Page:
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I am not familiar with eucalyptus and have question regarding the images, instances, clonning and how I can achieve auto-scaling with eucalyptus. Eucalyptus I believe supports many hypervisors like Xen, Vmware ESXi. So if I create a private cloud using eucalyptus with hybrid hypervisors like Xen, ESXi then in this case what is the image format of the eucalyptus VM image? Is it specific to hypervisors used in building the private cloud? Or is it a specific format of the eucalyptus system which is converted into specific hypervisor format when the vm is selected to run with a node? If so how much time it takes for this task and what technology is used to convert images? How can I clone images in hybrid environment to achieve amazon like instance auto-scale functionality?

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up vote 4 down vote accepted

Eucalyptus uses the same convention that Amazon's AWS uses, that is, you uses 'root' partitions. The format is raw, that is, there is no real format, just whatever file-system you put onto the partition (ie ext2, ext3 etc ...).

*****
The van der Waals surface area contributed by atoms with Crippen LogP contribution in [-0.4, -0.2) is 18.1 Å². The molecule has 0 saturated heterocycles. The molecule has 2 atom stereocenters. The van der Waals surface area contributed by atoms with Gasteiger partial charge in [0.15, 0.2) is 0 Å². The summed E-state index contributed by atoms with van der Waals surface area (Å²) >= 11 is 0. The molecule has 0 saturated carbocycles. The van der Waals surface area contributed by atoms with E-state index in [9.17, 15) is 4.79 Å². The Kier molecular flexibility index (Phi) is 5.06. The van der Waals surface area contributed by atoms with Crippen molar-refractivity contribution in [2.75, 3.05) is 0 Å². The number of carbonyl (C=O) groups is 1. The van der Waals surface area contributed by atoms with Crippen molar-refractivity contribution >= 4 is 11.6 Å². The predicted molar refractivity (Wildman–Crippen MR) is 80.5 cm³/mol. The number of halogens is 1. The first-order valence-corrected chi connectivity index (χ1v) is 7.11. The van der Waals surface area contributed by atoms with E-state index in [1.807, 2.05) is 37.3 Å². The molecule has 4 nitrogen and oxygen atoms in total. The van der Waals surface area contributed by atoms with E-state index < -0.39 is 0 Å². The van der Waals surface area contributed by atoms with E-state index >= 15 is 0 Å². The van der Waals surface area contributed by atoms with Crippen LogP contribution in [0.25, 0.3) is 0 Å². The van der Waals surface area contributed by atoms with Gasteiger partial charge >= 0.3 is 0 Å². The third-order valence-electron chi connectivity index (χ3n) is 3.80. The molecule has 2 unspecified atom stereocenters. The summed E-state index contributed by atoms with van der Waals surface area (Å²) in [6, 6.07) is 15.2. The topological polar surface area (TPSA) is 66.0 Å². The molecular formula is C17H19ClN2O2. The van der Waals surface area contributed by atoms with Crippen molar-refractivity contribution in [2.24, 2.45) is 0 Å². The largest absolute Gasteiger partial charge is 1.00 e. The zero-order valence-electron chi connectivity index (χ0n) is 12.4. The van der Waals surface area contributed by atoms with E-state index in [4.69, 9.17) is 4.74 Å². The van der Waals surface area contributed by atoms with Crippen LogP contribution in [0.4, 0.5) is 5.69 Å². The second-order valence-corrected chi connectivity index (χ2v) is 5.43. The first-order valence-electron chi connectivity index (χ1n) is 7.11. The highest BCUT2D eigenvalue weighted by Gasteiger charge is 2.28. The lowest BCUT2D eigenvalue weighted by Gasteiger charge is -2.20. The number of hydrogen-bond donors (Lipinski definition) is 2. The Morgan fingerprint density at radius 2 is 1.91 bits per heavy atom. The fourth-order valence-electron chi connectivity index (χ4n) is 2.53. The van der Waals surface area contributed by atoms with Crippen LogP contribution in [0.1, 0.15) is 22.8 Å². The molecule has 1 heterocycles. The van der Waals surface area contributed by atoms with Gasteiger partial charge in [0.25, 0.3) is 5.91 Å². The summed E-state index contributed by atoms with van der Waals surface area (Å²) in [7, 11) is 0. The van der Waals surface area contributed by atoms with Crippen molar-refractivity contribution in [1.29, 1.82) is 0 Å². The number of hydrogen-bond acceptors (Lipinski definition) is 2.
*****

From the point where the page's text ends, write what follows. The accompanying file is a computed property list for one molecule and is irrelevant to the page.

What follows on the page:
If you want to have your image to be portable across hypervisors and clouds, you will have to ensure that your images will boot correctly across different hypervisors and different kernels. The former means you will have to ensure you have all the drivers needed by they hypervisor, and the latter means that you will have to include all kernel modules needed (typically only the cloud administrator uploads kernels, so you will have to adapt).

Eucalyptus takes care of the internal conversions (for example KVM wants to boot off a disk image, xen off a partition and vmware wants its own format), but it's transparent to the user.

If you are using windows images, you will upload instead full disk, not only partitions: in this case hardware virtualization is required, and you will implicitely use the kernel you have on the disk image. You still have the issue of ensuring the image contains all the drivers needed by the image when running from the virtualized environment.

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